The digital calculator revolutionized the way that people solved math problems.
If you ever took an advanced math course of some sort, you probably had to purchase a bulky and high powered calculator; there’s a good chance it was made by Texas Instruments (TI).
While tiny but powerful mathematical machines may be Texas Instruments’ claim to fame, they’re not all that this tech giant creates.
Behind The Scenes
When the ordinary consumer thinks of a tech company, they usually think of one like Apple or Samsung that produces products sold directly to clients. The vast majority of Texas Instruments’ work goes unnoticed due to the simple fact that they create components of those devices rather than the devices themselves.
Generally, Texas Instruments can be boiled down to a company that creates semiconductors and integrated circuits of different kinds, which it then sells to other tech companies around the world.
Decades of Innovation
The earliest version of Texas Instruments was founded in the 1930s as a company that manufactured geophysical equipment used for seismic detection and defense. As the middle of the 20th century approached, it became an incredibly exciting time for technology.
Texas Instruments invented the first silicon transistor in 1954; it was around the same time that they formally changed their name to Texas Instruments. Just a few years later, they also invented the integrated circuit, and changed the face of electronics forever.
In the 1960s, Texas Instruments created their first calculator, while continuing to focus on manufacturing more efficient electronics components as well. TI kept pace with the tech industry during the digital transition, and hasn’t backed off yet.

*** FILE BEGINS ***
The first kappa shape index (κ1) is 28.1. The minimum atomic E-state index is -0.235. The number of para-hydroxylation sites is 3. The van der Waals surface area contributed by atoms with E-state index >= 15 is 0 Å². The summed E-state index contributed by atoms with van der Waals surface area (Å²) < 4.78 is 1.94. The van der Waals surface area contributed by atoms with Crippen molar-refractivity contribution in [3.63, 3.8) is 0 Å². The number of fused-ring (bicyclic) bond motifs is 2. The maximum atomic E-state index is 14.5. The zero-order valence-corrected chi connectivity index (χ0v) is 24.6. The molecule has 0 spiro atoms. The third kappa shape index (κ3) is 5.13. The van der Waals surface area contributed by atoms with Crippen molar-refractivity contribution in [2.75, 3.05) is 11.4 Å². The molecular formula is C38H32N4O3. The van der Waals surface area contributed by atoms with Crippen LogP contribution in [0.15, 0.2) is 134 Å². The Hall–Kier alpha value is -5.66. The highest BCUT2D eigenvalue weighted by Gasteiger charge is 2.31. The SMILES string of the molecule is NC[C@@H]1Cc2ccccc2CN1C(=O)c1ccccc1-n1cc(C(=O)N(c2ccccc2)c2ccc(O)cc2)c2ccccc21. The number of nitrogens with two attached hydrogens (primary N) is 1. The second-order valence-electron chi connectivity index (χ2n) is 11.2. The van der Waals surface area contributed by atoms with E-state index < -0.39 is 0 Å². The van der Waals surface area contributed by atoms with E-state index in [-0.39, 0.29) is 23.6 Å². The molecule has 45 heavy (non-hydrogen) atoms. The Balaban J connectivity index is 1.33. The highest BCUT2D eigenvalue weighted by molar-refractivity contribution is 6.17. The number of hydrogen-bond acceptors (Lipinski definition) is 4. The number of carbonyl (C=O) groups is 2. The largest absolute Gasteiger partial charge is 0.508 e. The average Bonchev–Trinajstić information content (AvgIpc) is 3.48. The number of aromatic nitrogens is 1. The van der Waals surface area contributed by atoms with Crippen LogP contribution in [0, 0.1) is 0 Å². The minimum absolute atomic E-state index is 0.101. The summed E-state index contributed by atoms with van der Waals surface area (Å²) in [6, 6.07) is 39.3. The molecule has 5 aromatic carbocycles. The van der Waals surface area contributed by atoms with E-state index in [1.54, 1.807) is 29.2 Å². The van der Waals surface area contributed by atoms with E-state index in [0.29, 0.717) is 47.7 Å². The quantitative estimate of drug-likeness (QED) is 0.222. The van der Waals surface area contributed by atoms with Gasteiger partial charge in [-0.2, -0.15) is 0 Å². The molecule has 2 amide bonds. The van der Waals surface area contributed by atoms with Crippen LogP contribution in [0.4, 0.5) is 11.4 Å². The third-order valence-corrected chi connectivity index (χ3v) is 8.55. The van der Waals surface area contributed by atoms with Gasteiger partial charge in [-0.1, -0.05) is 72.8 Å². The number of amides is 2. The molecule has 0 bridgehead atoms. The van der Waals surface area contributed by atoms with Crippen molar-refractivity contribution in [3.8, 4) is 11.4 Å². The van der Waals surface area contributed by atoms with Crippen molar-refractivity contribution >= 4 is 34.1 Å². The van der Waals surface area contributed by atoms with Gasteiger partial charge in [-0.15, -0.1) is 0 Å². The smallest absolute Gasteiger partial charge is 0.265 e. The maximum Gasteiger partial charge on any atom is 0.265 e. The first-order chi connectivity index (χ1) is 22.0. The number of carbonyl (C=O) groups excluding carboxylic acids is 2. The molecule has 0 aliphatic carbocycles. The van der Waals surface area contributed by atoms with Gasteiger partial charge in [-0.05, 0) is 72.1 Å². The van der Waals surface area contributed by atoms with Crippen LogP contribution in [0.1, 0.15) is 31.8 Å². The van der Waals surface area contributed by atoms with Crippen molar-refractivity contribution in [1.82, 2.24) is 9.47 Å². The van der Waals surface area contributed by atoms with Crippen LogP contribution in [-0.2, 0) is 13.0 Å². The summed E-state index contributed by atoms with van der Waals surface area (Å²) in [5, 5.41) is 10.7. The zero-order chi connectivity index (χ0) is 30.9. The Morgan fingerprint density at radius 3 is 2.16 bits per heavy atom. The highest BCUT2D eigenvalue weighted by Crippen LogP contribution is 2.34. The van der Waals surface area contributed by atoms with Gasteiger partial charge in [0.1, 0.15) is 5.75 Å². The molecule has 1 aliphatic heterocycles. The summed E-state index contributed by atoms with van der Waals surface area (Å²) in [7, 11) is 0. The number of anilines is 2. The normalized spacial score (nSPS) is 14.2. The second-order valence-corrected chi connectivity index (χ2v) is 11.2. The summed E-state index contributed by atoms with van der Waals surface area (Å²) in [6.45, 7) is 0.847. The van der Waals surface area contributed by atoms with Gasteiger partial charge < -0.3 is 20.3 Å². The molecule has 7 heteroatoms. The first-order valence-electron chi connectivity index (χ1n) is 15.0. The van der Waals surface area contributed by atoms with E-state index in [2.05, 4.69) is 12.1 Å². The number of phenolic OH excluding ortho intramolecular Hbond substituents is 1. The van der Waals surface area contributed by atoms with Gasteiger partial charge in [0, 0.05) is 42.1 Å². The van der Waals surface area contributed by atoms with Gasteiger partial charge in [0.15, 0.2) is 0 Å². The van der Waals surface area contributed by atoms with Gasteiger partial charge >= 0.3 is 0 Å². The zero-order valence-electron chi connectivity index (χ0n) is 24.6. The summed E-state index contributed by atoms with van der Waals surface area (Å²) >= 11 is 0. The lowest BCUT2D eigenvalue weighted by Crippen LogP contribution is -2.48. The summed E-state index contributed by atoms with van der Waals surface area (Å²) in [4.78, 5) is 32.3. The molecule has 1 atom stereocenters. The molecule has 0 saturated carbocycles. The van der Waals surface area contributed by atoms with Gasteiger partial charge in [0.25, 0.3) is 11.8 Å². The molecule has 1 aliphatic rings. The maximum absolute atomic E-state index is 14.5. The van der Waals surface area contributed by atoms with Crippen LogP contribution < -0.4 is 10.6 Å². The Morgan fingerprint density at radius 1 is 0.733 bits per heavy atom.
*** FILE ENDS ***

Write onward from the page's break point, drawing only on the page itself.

Today Texas Instruments holds well over 40,000 patents, creates more than 100,000 products, and employs tens of thousands of people. Tech might feel like a distinctly modern industry, but Texas Instruments brings a level of experience to the game.
An Uphill Climb
It’s no secret that a plethora of companies have jumped on the tech boom. In turn, TI has plenty of competition with which to contend, namely companies like Broadcom and Nvidia. Still, Texas Instruments boasts larger market gains in the last year than any of its close competitors.
This in spite of the fact that 2018 marked a hiccup for the company when the CEO resigned with a great deal of secrecy, citing personal conduct issues. Luckily, this reflects on the CEO rather than the company mostly, and it doesn’t seem to have cut into Texas Instruments’ bottom line.
The company’s ability to bounce back must be due at least in part to the fact that their job is mostly to market themselves to other tech companies rather than consumers.
TI has, however, lost a little bit of ground in recent years. As of 2019 they sit at 199 on the Fortune 500; they ranked at 192 the year before. Profits and revenue both increased during this time, but competition and the need to innovate has never been more fierce.
Texas Instruments isn’t fading away just yet, but they’ll have to make sure to continue forging ahead to remain relevant in the 21st century.